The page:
There is a frazzle and a tension to daily life that’s getting us all worried. It’s not just the topsy-turvy roller coaster of the daily news bringing us disasters of every human and natural kind. It’s relentlessly being wired into social networks, with their snarky comments, gloating photos, and yes, the need to wish every one of our 735 “friends” happy birthday on their special day. It is also the high wire act of balancing work and time with the family. For too many of us, this so-called “balance” means never fully disconnecting from work. The emails keep streaming in, the overtime hours are expected but not compensated, the time off means you’re a slacker. For too many, the insecure gig economy bequeaths to us constant anxiety that the financial floor under us might give way.
Children share in all this, absorbing the climate of our stress with the air they breathe. Added to this are pressures trained on the young. For too many, schools have become pressure cookers all about acing the next test, mastering the next competency, and sitting still for hours while doing so. “Frills” like recess, art, music and theatre are pared away in the name of more time for drilling so-called “basics.”
But, there is pushback. Contemplative practices, like yoga, mindfulness meditation, guided imagery, and relaxation breathing, have taken off. More and more adults are finding time to follow along to a yoga video, do ten minutes of meditation or five minutes of deep, relaxed breathing. It turns out that even tiny “tune-outs” like these can have beneficial effects in reducing stress, anxiety, and depression, while increasing a feeling of well-being.
“Contemplative practices” have in common a method, using a focus on one’s breathing, to pay attention to internal processes or external events through sustained observation. All such practices emphasize adopting a stance that is accepting, nonjudgmental, and open. There are many reasons to believe that meditation, focused breathing, yoga, or tai chi would be helpful for children and adolescents.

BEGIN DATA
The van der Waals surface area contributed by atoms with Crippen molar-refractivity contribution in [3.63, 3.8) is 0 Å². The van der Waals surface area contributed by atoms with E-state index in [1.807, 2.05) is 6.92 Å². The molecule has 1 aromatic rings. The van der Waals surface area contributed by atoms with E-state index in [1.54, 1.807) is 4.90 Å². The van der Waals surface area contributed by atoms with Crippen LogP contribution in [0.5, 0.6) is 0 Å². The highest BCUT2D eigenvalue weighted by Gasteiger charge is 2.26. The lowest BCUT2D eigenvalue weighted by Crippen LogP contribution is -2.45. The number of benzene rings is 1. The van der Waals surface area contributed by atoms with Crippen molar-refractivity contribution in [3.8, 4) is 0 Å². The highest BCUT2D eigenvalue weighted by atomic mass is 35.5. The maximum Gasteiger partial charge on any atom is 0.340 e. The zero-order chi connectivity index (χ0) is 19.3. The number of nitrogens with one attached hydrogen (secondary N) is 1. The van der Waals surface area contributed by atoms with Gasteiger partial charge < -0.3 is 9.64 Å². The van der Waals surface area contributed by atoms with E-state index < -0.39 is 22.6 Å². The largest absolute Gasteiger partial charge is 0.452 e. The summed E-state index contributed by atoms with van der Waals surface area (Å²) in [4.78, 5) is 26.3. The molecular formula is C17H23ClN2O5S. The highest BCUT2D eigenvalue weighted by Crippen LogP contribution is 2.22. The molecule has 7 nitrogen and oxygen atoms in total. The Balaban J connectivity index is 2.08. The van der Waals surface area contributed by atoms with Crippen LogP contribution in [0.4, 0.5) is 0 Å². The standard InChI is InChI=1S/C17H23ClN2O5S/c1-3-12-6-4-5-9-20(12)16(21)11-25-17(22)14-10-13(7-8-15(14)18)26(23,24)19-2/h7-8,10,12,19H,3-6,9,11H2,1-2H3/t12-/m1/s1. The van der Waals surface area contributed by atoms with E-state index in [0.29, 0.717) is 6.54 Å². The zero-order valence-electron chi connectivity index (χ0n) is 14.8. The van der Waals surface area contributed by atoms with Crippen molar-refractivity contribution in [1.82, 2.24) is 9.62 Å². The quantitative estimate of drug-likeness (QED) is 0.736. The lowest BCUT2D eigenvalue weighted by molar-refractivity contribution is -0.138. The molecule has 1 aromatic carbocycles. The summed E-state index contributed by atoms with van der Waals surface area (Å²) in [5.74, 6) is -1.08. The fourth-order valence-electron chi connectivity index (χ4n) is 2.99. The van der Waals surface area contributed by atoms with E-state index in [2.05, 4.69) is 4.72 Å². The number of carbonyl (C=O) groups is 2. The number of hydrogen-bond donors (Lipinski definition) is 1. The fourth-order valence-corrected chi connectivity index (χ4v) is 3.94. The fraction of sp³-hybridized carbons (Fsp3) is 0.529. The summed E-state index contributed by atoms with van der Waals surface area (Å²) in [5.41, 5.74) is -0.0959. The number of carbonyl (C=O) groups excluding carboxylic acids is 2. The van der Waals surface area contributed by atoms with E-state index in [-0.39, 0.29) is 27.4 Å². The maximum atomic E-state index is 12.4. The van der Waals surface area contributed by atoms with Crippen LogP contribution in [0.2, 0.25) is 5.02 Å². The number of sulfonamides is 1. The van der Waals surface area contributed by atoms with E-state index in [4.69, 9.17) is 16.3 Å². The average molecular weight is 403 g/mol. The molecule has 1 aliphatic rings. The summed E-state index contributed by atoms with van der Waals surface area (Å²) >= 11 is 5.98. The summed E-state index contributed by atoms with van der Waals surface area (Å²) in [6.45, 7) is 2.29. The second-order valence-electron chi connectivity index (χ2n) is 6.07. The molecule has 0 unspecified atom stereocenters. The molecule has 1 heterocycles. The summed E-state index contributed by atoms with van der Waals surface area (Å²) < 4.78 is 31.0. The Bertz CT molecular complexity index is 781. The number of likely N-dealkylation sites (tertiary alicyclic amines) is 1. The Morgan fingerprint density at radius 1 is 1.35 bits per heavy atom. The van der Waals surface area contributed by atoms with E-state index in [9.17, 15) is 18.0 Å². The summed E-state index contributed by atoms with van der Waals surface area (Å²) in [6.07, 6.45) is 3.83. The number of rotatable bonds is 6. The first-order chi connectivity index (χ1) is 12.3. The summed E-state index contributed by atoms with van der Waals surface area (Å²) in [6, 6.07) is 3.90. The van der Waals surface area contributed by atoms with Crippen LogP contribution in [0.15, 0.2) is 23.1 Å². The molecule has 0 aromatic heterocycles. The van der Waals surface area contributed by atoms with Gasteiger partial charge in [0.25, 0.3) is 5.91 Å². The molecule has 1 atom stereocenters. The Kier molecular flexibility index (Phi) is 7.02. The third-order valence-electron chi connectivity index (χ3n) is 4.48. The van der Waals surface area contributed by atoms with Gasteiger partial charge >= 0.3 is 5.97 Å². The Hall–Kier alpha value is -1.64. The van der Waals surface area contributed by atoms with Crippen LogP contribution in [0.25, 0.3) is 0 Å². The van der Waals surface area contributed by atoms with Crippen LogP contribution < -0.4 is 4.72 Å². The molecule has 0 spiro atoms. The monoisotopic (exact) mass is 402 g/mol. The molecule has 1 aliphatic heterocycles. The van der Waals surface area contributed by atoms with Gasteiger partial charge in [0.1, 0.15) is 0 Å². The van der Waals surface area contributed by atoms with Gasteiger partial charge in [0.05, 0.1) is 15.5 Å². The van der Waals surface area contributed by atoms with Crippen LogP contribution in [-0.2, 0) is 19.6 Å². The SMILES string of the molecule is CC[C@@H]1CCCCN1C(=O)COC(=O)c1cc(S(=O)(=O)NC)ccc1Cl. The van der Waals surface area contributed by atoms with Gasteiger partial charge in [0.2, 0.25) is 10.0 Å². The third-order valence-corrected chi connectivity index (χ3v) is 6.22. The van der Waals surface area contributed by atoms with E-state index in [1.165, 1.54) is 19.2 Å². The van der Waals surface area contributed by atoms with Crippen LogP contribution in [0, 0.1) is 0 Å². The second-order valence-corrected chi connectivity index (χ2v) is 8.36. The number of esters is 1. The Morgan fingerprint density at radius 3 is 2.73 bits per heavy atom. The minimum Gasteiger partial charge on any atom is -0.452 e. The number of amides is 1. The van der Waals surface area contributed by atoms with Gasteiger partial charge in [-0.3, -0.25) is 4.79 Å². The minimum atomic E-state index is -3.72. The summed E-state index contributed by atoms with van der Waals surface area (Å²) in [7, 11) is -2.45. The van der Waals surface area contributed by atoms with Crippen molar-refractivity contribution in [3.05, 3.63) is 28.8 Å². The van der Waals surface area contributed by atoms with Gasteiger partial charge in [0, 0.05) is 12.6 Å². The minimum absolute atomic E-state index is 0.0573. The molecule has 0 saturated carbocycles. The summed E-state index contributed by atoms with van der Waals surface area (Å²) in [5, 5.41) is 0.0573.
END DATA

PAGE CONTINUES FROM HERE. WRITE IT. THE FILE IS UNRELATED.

*Slowing down one’s breathing and gaining control over the breath works against anxiety and panic, in which breathing becomes more shallow and rapid.
*Throughout childhood and adolescence, the brain is highly malleable. This neuroplasticity means that, theoretically at least, in this period, it is easier to “train” the brain by laying down pathways of reflection, acceptance and openness.
*Childhood is a key period for the development of self-regulation (i.e., the ability to understand and modulate emotions and arousal). When a contemplative practice teaches one to observe, without judgment, one’s thoughts and emotions, this may promote greater awareness of one’s emotional life, a prerequisite to self-regulation.
*During childhood and well into adulthood, executive processes are developing. These refer to the ability to inhibit impulsivity, to plan, to set goals and take steps incrementally toward them. Slowing down one’s breathing and observing the “monkey mind” of thoughts racing through one’s head might aid in such executive brain functions.
*The controlled movements of yoga and tai chi, aided by mindful breathing, can improve balance, tone muscles and increase exercise.
*When teachers or parents incorporate contemplative practices into the daily life of children, the adults are sending a powerful cultural message to children, that “time out” dedicated to slowing down and seemingly doing “nothing” is valued.
Research on mindfulness and other related programs for children is just emerging. Most programs that have been evaluated are school-based and of relatively short duration. We don’t know if reinforcing such programs with practice at home, bolstered by parental support, would turbo-charge its benefits. Moreover, programs developed for adults have to be modified for youngsters; the developmental appropriateness and effectiveness of these changes hasn’t been fully explored. Importantly, the impact of such programs for children of varying backgrounds and needs remains unclear. Would contemplative practices be equally effective with children who already have serious mental health problems?